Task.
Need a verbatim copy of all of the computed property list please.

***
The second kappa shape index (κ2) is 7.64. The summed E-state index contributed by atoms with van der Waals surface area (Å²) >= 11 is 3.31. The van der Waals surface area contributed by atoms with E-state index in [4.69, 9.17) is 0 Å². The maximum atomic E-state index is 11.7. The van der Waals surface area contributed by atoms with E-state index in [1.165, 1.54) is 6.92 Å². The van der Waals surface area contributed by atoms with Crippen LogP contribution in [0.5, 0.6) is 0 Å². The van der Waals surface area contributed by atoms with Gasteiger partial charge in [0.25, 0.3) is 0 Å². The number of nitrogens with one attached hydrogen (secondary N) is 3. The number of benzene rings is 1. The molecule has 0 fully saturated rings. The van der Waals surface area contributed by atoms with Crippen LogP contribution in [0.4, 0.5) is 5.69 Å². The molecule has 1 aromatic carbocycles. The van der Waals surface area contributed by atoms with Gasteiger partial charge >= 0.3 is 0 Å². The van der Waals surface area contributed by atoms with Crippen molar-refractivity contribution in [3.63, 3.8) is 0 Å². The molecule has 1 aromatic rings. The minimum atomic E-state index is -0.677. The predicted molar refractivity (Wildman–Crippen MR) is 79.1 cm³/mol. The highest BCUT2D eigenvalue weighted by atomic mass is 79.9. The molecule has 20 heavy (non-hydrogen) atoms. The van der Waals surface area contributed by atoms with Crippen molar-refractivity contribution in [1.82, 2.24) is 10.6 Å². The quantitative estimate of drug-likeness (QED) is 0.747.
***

The second kappa shape index (κ2) is 7.64. The summed E-state index contributed by atoms with van der Waals surface area (Å²) >= 11 is 3.31. The van der Waals surface area contributed by atoms with E-state index in [4.69, 9.17) is 0 Å². The maximum atomic E-state index is 11.7. The van der Waals surface area contributed by atoms with E-state index in [1.165, 1.54) is 6.92 Å². The van der Waals surface area contributed by atoms with Crippen LogP contribution in [0.5, 0.6) is 0 Å². The van der Waals surface area contributed by atoms with Gasteiger partial charge in [0.25, 0.3) is 0 Å². The number of nitrogens with one attached hydrogen (secondary N) is 3. The number of benzene rings is 1. The molecule has 0 fully saturated rings. The van der Waals surface area contributed by atoms with Crippen LogP contribution in [0.4, 0.5) is 5.69 Å². The molecule has 1 aromatic carbocycles. The van der Waals surface area contributed by atoms with Gasteiger partial charge >= 0.3 is 0 Å². The van der Waals surface area contributed by atoms with Crippen molar-refractivity contribution in [3.63, 3.8) is 0 Å². The molecule has 1 aromatic rings. The minimum atomic E-state index is -0.677. The predicted molar refractivity (Wildman–Crippen MR) is 79.1 cm³/mol. The highest BCUT2D eigenvalue weighted by atomic mass is 79.9. The molecule has 20 heavy (non-hydrogen) atoms. The van der Waals surface area contributed by atoms with Crippen molar-refractivity contribution in [1.82, 2.24) is 10.6 Å². The quantitative estimate of drug-likeness (QED) is 0.747.